While watching “Raise Hell: The Life and Times of Molly Ivins” you can’t help regretting that the sharp-tongued political columnist didn’t live long enough to ante up her two cents on life in the age of Trump. No doubt, she would be scathingly funny and - as the title suggests - ornery as hell in tearing down the man posing the biggest threat to the thing she loved best: the First Amendment. I can just hear her repeating one of her most stinging lines, “If his IQ slips any lower, we’ll have to water him.”

Ah, but alas, she was taken too soon, succumbing to breast cancer in 2007. But in a way, you’re glad she didn’t live to see what Wall Street raiders have done to her beloved newspaper business. Heck, it was already getting ominous while she was alive. Even her own hometown rag, The Houston Chronicle, stopped publishing her twice-a-week column because the publisher didn’t like the way she was belittling his buddy, President George W. Bush.

Still, it was a great run while it lasted for the native Texan who steadfastly refused to let her degree from Smith put a polish on her bull-in-the-china-shop approach to political commentary. She was liberal, yes, but she loved being what she called a “Bubba,” a s----kicking, hard-drinking, pistol-packing son-of-a-gun who took guff from no one, not even her former boss at The New York Times, the immortal Abe Sulzberger, who hilariously called her onto the carpet for using the term “cluck” because it sounded too much like a popular epithet too blue for print.

That was so Molly. She lived for moments like that one - and the dozens of others director Janice Engel reveals in her otherwise conventional bio-doc covering all 62 years of Ivins’ eventful life. Her subject was a “Texan” through and through, but “Raise Hell” is geared for the Texan in all of us. That being anyone who’d like to walk up to their locally elected official and unload. Amazingly, most of her targets didn’t complain. It was truly a badge of honor to be ridiculed by Ivins. It was like a confirmation that you’d finally made it.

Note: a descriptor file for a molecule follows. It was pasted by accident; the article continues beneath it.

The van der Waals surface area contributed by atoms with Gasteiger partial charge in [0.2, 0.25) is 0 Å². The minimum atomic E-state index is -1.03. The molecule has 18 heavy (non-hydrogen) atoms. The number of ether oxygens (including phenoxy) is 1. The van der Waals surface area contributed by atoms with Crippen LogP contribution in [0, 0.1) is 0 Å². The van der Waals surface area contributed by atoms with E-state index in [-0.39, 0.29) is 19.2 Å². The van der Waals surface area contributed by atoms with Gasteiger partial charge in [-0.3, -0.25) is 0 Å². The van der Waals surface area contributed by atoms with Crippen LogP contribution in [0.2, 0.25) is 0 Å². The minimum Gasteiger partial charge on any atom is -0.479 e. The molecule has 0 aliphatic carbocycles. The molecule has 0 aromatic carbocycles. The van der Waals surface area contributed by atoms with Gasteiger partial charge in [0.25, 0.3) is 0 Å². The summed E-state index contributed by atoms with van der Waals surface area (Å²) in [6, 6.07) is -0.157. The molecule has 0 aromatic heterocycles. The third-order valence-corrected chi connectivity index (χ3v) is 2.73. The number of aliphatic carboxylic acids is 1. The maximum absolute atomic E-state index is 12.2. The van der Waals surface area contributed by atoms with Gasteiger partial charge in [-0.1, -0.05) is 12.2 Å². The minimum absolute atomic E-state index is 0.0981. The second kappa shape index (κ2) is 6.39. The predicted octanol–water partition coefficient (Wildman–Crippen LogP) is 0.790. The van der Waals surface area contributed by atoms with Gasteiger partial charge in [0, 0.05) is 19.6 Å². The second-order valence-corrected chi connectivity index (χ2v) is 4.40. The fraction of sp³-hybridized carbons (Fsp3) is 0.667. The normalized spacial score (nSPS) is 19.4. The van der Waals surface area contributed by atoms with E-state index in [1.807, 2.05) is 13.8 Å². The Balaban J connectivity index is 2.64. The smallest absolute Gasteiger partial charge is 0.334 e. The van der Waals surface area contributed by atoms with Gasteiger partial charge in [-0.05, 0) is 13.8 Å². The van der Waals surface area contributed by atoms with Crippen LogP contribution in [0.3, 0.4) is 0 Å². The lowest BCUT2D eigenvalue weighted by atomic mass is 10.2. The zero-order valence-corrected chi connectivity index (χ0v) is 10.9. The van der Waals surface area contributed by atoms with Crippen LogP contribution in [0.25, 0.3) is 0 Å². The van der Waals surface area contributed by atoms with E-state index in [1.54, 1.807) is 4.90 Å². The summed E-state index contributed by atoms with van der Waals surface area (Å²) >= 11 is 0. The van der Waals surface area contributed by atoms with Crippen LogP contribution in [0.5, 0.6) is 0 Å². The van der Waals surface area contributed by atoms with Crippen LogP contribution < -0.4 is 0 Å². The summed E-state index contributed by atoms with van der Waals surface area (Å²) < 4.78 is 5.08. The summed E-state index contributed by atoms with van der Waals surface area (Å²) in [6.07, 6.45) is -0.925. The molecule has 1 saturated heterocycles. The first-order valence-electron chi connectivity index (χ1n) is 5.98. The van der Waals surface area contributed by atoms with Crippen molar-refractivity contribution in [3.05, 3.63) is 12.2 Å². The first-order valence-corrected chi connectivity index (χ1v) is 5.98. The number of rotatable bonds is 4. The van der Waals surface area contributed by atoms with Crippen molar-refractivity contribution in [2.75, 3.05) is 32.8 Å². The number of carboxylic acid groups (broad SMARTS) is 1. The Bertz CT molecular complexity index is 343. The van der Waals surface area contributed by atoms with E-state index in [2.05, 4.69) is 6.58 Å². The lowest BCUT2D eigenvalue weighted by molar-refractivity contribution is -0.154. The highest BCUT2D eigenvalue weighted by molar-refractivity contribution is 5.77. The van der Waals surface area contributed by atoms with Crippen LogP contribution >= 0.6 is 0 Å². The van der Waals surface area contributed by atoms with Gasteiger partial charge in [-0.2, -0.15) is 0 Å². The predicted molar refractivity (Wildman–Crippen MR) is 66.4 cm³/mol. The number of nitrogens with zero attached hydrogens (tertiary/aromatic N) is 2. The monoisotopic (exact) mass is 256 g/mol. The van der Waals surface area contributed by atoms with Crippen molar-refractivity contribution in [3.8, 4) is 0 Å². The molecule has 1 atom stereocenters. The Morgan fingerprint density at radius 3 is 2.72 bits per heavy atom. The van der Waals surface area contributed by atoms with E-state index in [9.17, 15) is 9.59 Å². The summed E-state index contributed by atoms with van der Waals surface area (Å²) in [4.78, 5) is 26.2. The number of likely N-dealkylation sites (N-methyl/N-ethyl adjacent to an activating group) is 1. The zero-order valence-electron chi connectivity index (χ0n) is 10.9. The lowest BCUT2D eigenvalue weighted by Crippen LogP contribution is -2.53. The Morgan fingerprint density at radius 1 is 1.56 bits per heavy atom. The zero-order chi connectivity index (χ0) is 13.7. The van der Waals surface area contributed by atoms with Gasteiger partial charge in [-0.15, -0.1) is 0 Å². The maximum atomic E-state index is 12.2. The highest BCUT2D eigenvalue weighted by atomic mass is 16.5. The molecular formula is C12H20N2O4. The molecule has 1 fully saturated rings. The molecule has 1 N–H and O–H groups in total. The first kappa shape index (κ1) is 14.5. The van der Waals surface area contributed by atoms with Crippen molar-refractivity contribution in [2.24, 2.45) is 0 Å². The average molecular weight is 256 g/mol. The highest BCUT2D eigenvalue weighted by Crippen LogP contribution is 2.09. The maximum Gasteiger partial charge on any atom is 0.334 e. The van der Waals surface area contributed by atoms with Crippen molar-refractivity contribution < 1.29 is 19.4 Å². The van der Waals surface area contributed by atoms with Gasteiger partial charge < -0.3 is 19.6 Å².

Among the harangued, the late Texas governor Ann Richards, an old school chum of Ivins, who could give as well as she could take whenever her name popped up in a column. Engel underscores it with a great clip of the two pals trading barbs at an Ann Richards roast. Clearly, neither possessed a thin skin. Of course, who’s going to summon the nerve to rassle with a “big-boned” woman towering 6-feet above the Texas cotton?

Yes, Ivins was physically imposing, but she was a gentle as a wounded bear. And did I mention funny as hell? I can’t count how many of her quips about stupid, corrupt politicians had me rolling on the floor. Unfortunately, most of them can’t be repeated in this gentile forum. But if you go, be sure to keep an ear out for possibly her best line ever when discussing a couple of good ol’ boys in the Texas legislature celebrating the passage of a bill outlawing sodomy in - 1993! Just classic!

As much of a card as Ivins was, Engel’s film hints at the darkness beneath the clown’s jovial exterior, most notably Ivins’ struggle with alcohol, a habit she formed back in the days when she’d hang with politicians in the local bars, feeling the need to always drink the men under the table - as if she had something to prove. And, in a way, she did. When she broke into the newspaper business back in the mid-1960s, it was unusual for a female reporter to venture beyond the dreaded “women’s pages.”

That’s where Molly’s size worked to her advantage. Her editors thought her big enough to handle herself, even in the chaos of a race riot. And it was in the middle of those melees that she became an uncompromising champion of civil rights. Yet, it was the haters for whom she fought the hardest. See, she was like Larry Flynt in arguing that the worst language is the best defense of the First Amendment. Not a lot of people liked that philosophy, but when did Ivins ever care what people thought?

She’s definitely polarizing but no more than folks like Rachel Maddow (who pops up once or twice in envious praise of Ivins) and Sean Hannity are today. But “Raise Hell” does make the subtle case that politics in Ivins prime was a gentler endeavor, free of grudges and resentments once the participants left the legislative battlefield. Sadly, that’s no longer the case, and even sadder, there’s no longer a Molly Ivins to keep the peace while raising hell.

By the early 2000s, she had bigger fights to fight when coming under attack by her own body. She wasn’t shy about the cancer eating away at her, continuing speaking engagements without donning a wig or pretense. And thank God for C-SPAN, from where Engel draws the majority of her archival clips. Ivins was a regular - popular or not - on the network and was just as cool and collected whether confronted by an adoring fan or a venomous enemy. She was, as always, just Molly being Molly. And the world of politics was all the better for it.

Al Alexander may be reached at alexandercritica@aol.com.

“Raise Hell: The Life and Times of Molly Ivins”
A documentary by Janice Engel featuring Molly Ivins, Dan Rather, Ann Richards and Cecile Richards.
(Not rated.)
Grade: B+